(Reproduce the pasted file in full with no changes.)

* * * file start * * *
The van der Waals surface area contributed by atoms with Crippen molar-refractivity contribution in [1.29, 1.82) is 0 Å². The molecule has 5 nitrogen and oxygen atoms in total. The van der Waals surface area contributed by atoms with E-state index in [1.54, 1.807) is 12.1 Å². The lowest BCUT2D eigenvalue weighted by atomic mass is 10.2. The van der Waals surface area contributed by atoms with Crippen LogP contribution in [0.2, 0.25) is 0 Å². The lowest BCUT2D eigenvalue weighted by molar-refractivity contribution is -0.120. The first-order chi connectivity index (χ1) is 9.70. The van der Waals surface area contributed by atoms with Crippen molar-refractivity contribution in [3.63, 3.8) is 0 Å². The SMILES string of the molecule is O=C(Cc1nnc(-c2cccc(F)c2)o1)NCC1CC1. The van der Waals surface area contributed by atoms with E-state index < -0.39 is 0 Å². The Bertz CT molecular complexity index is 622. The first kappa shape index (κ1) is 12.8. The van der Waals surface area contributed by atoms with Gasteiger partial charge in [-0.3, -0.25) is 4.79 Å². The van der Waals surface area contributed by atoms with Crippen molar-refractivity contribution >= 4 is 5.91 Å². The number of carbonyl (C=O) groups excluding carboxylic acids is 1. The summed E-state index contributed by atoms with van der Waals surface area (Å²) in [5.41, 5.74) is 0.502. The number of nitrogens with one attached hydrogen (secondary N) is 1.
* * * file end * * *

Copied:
The van der Waals surface area contributed by atoms with Crippen molar-refractivity contribution in [1.29, 1.82) is 0 Å². The molecule has 5 nitrogen and oxygen atoms in total. The van der Waals surface area contributed by atoms with E-state index in [1.54, 1.807) is 12.1 Å². The lowest BCUT2D eigenvalue weighted by atomic mass is 10.2. The van der Waals surface area contributed by atoms with Crippen LogP contribution in [0.2, 0.25) is 0 Å². The lowest BCUT2D eigenvalue weighted by molar-refractivity contribution is -0.120. The first-order chi connectivity index (χ1) is 9.70. The van der Waals surface area contributed by atoms with Crippen molar-refractivity contribution in [3.63, 3.8) is 0 Å². The SMILES string of the molecule is O=C(Cc1nnc(-c2cccc(F)c2)o1)NCC1CC1. The van der Waals surface area contributed by atoms with E-state index < -0.39 is 0 Å². The Bertz CT molecular complexity index is 622. The first kappa shape index (κ1) is 12.8. The van der Waals surface area contributed by atoms with Gasteiger partial charge in [-0.3, -0.25) is 4.79 Å². The van der Waals surface area contributed by atoms with Crippen molar-refractivity contribution >= 4 is 5.91 Å². The number of carbonyl (C=O) groups excluding carboxylic acids is 1. The summed E-state index contributed by atoms with van der Waals surface area (Å²) in [5.41, 5.74) is 0.502. The number of nitrogens with one attached hydrogen (secondary N) is 1.